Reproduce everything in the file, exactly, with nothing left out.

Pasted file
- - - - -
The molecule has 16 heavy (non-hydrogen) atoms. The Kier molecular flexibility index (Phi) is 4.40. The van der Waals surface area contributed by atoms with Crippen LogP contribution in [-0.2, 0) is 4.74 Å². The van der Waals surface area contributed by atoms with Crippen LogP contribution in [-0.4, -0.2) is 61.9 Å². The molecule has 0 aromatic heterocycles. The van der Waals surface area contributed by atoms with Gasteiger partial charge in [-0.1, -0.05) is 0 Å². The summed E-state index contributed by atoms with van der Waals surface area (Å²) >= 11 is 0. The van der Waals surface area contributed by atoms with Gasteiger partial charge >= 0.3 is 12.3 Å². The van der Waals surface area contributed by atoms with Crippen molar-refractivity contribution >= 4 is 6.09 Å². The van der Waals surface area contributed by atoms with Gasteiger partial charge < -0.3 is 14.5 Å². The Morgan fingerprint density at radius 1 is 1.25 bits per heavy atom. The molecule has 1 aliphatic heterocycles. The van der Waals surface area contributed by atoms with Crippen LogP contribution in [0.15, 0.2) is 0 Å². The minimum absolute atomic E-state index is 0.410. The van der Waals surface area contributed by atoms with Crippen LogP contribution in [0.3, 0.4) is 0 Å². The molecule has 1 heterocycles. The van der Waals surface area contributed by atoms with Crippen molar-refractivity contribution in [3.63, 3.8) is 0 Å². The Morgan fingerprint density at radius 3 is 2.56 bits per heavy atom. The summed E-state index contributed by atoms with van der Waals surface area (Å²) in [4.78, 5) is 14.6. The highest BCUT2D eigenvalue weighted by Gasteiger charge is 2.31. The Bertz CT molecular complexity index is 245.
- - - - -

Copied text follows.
The molecule has 16 heavy (non-hydrogen) atoms. The Kier molecular flexibility index (Phi) is 4.40. The van der Waals surface area contributed by atoms with Crippen LogP contribution in [-0.2, 0) is 4.74 Å². The van der Waals surface area contributed by atoms with Crippen LogP contribution in [-0.4, -0.2) is 61.9 Å². The molecule has 0 aromatic heterocycles. The van der Waals surface area contributed by atoms with Gasteiger partial charge in [-0.1, -0.05) is 0 Å². The summed E-state index contributed by atoms with van der Waals surface area (Å²) >= 11 is 0. The van der Waals surface area contributed by atoms with Gasteiger partial charge >= 0.3 is 12.3 Å². The van der Waals surface area contributed by atoms with Crippen molar-refractivity contribution >= 4 is 6.09 Å². The van der Waals surface area contributed by atoms with Gasteiger partial charge < -0.3 is 14.5 Å². The Morgan fingerprint density at radius 1 is 1.25 bits per heavy atom. The molecule has 1 aliphatic heterocycles. The van der Waals surface area contributed by atoms with Crippen LogP contribution in [0.15, 0.2) is 0 Å². The minimum absolute atomic E-state index is 0.410. The van der Waals surface area contributed by atoms with Crippen LogP contribution in [0.3, 0.4) is 0 Å². The molecule has 1 heterocycles. The van der Waals surface area contributed by atoms with Crippen molar-refractivity contribution in [3.63, 3.8) is 0 Å². The Morgan fingerprint density at radius 3 is 2.56 bits per heavy atom. The summed E-state index contributed by atoms with van der Waals surface area (Å²) in [4.78, 5) is 14.6. The highest BCUT2D eigenvalue weighted by Gasteiger charge is 2.31. The Bertz CT molecular complexity index is 245.